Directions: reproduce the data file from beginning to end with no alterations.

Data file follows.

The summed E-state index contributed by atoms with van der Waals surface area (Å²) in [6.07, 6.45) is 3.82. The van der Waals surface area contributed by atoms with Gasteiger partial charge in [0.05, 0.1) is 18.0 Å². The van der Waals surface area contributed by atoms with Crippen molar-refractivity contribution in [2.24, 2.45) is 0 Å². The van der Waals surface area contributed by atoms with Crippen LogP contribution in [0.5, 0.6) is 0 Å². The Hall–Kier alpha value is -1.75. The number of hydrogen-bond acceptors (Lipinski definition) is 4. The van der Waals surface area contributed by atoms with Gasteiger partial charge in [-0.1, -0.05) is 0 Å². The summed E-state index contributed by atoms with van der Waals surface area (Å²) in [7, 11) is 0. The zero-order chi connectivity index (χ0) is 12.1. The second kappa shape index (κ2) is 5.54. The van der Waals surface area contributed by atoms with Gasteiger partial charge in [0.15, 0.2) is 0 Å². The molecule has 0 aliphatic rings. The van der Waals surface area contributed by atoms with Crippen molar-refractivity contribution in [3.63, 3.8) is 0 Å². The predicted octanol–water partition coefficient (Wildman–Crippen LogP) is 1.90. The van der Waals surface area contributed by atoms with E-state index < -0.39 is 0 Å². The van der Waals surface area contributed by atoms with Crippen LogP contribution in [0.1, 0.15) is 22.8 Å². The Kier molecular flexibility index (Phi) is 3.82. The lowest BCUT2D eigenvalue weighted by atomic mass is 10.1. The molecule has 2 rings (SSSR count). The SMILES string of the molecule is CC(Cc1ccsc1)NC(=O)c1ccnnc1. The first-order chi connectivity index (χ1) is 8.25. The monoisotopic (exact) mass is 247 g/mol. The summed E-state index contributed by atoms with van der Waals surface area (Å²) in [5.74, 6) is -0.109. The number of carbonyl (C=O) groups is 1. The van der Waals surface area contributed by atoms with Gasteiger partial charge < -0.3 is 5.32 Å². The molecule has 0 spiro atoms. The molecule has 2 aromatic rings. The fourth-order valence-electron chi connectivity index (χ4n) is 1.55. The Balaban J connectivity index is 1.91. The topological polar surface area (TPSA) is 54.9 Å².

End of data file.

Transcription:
The summed E-state index contributed by atoms with van der Waals surface area (Å²) in [6.07, 6.45) is 3.82. The van der Waals surface area contributed by atoms with Gasteiger partial charge in [0.05, 0.1) is 18.0 Å². The van der Waals surface area contributed by atoms with Crippen molar-refractivity contribution in [2.24, 2.45) is 0 Å². The van der Waals surface area contributed by atoms with Crippen LogP contribution in [0.5, 0.6) is 0 Å². The Hall–Kier alpha value is -1.75. The number of hydrogen-bond acceptors (Lipinski definition) is 4. The van der Waals surface area contributed by atoms with Gasteiger partial charge in [-0.1, -0.05) is 0 Å². The summed E-state index contributed by atoms with van der Waals surface area (Å²) in [7, 11) is 0. The zero-order chi connectivity index (χ0) is 12.1. The second kappa shape index (κ2) is 5.54. The van der Waals surface area contributed by atoms with Gasteiger partial charge in [0.15, 0.2) is 0 Å². The molecule has 0 aliphatic rings. The van der Waals surface area contributed by atoms with Crippen molar-refractivity contribution in [3.63, 3.8) is 0 Å². The predicted octanol–water partition coefficient (Wildman–Crippen LogP) is 1.90. The van der Waals surface area contributed by atoms with E-state index < -0.39 is 0 Å². The van der Waals surface area contributed by atoms with Crippen LogP contribution in [0.1, 0.15) is 22.8 Å². The Kier molecular flexibility index (Phi) is 3.82. The lowest BCUT2D eigenvalue weighted by atomic mass is 10.1. The molecule has 2 rings (SSSR count). The SMILES string of the molecule is CC(Cc1ccsc1)NC(=O)c1ccnnc1. The first-order chi connectivity index (χ1) is 8.25. The monoisotopic (exact) mass is 247 g/mol. The summed E-state index contributed by atoms with van der Waals surface area (Å²) in [5.74, 6) is -0.109. The number of carbonyl (C=O) groups is 1. The van der Waals surface area contributed by atoms with Gasteiger partial charge < -0.3 is 5.32 Å². The molecule has 0 spiro atoms. The molecule has 2 aromatic rings. The fourth-order valence-electron chi connectivity index (χ4n) is 1.55. The Balaban J connectivity index is 1.91. The topological polar surface area (TPSA) is 54.9 Å².